A transparent weaving together of notes which works wonders at conjuring cobwebby cloth but has guts to back up all the frippery.
Musk, coconut, hedione, ambroxan, vanilla, calone, jasmine, cedar
When you see a fragrance called “Lace” it would be easy to imagine that out of the bottle will spring a genie of fluffy, insubstantial femininity. You might imagine that this will slink about insipidly, like the most banal of market stall knock-offs, before disappearing into the ether leaving just the faintest whiff of disappointment behind. If that is what you think when you approach Lace by Sarah Baker then you are in for a really pleasant surprise because the lace here has guts and is more likely to refer to a lacy garter that carries a pistol snug against thigh than it is to refer to some garment of titillation.
Lace opens up with a lovely damp, musky coconut and a nice, polished wood sort of vibe that made us think of airing out antique cupboards – in the nicest possible way. There’s a pleasant duality of inside/outside about the start of the scent. It has a close, musky feel to it, but that sits in companionable opposition to the cooler, more open feeling that the calone brings.
Most gender in fragrances is a construct, but this did lean more towards the feminine end of the spectrum for us, but here that is a really great thing. This is femininity with strength, with prowess and power, not the insipid, lacklustre sort of femininity that the typical perfume pedlars try to sell us. There is something swashbuckling about this scent somehow which really appeals. It does feminine, and it does it in a powerful way.
Lace isn’t a scent that it isn’t afraid to take up space. The overall feel of the perfume as it wears is one of creamy softness and delicacy, but it kind of hits you over the head with that. She says “I’m perfect just as I am, I shall not minimise myself for you,” whilst jutting her chin and looking down her nose at you. And you know what, that made Lace even easier to love.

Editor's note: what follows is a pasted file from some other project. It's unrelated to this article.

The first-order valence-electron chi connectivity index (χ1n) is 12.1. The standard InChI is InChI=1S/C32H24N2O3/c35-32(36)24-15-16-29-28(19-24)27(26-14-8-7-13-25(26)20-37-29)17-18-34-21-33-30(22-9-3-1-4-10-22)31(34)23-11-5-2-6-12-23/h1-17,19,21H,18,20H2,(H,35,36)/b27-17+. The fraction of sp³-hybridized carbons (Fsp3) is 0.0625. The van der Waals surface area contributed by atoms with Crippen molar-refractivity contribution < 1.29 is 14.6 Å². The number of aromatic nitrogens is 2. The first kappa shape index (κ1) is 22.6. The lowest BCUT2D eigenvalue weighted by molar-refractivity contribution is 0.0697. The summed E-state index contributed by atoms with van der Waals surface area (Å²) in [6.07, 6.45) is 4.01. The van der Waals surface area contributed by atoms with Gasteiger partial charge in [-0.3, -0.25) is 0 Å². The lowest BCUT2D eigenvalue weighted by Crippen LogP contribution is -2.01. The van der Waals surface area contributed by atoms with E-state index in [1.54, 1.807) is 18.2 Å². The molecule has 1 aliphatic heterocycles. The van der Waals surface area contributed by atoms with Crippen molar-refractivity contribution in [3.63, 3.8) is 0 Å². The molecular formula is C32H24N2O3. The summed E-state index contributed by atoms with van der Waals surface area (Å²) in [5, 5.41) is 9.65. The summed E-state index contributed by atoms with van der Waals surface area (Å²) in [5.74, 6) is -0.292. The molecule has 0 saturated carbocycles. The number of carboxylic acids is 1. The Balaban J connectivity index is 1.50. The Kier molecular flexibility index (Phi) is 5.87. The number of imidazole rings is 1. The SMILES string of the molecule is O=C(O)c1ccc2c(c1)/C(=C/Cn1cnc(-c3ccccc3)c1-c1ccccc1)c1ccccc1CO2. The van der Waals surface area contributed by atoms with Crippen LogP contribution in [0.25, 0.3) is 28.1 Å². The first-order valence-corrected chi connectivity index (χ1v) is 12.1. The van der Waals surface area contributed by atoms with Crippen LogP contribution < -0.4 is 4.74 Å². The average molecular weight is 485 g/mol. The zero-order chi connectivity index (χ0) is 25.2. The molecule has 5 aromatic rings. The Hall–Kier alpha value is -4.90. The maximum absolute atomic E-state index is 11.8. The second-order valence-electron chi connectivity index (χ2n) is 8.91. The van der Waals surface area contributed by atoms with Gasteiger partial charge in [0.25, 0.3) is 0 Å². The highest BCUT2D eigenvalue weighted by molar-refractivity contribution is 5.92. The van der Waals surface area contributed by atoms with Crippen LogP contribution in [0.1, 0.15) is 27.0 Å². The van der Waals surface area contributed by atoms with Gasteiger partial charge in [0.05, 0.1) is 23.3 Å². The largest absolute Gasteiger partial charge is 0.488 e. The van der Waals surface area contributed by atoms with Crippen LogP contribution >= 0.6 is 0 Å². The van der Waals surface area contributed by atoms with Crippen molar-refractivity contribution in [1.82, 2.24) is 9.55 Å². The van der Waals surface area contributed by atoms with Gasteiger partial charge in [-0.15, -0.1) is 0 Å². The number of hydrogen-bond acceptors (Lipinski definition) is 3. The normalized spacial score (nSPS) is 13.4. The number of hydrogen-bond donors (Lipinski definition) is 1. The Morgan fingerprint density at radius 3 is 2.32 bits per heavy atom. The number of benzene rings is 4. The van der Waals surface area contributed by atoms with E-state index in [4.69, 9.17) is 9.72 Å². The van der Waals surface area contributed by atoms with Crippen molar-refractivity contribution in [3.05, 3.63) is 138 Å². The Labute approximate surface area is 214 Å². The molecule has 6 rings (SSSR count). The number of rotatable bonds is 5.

As the fragrance gets properly going, the muskiness ramps up even more, and the scent loses some of the cool and gentle freshness that it started with. The coconut is definitely noticeable, but it has a lovely husky woodiness about it that takes it away from the overly sweet shower gel type of coconut and allows it to retain its elegance. Touches of sweetness are provided by the warm embrace of ambroxan which nestles around the other notes and just draws everything together and this is set against a creamy backdrop which feels satiny smooth.
As the perfume wears on, the high-frequency hum of jasmine starts to creep in and gives the whole scent a quivering intensity. The fragrance shifts gear and becomes a really musky floral, almost tropical and humid in the way that it wafts from the body when worn. There is something about the intoxicating jasmine that draws you ever closer towards the embrace of the assassin who would wear this. She pretends to be all sweet and innocent at the start, but there is something much more dangerous lurking in the base. It could be that pistol she has tucked into her lacy garter perhaps.
Vanilla adds a round voluptuousness to the whole composition, along with the comforting familiarity of cedar. All in all, Lace feels like a really good example of what could be described as a feminine fragrance, but it is empowering rather than diminishing because of that. It is the sort of fragrance that lady pirates could wear to entrap their victims and go on raids. This is a lace which is threaded through with steel.
The other stuff
The longevity of Lace is great, easily eight hours or so following an early morning application.
The projection of the scent is also good, going to around handshake distance or further.
As mentioned, this fragrance leans towards the more feminine side of the spectrum, but don’t let that stop you if you are more masculine and would like to wear it.
Lace by Sarah Baker is available from the Sarah Baker web boutique where it is priced at £120 for 50ml.
We were very kindly gifted a sample of Lace by a friend of The Sniff who is not associated with the brand in any way.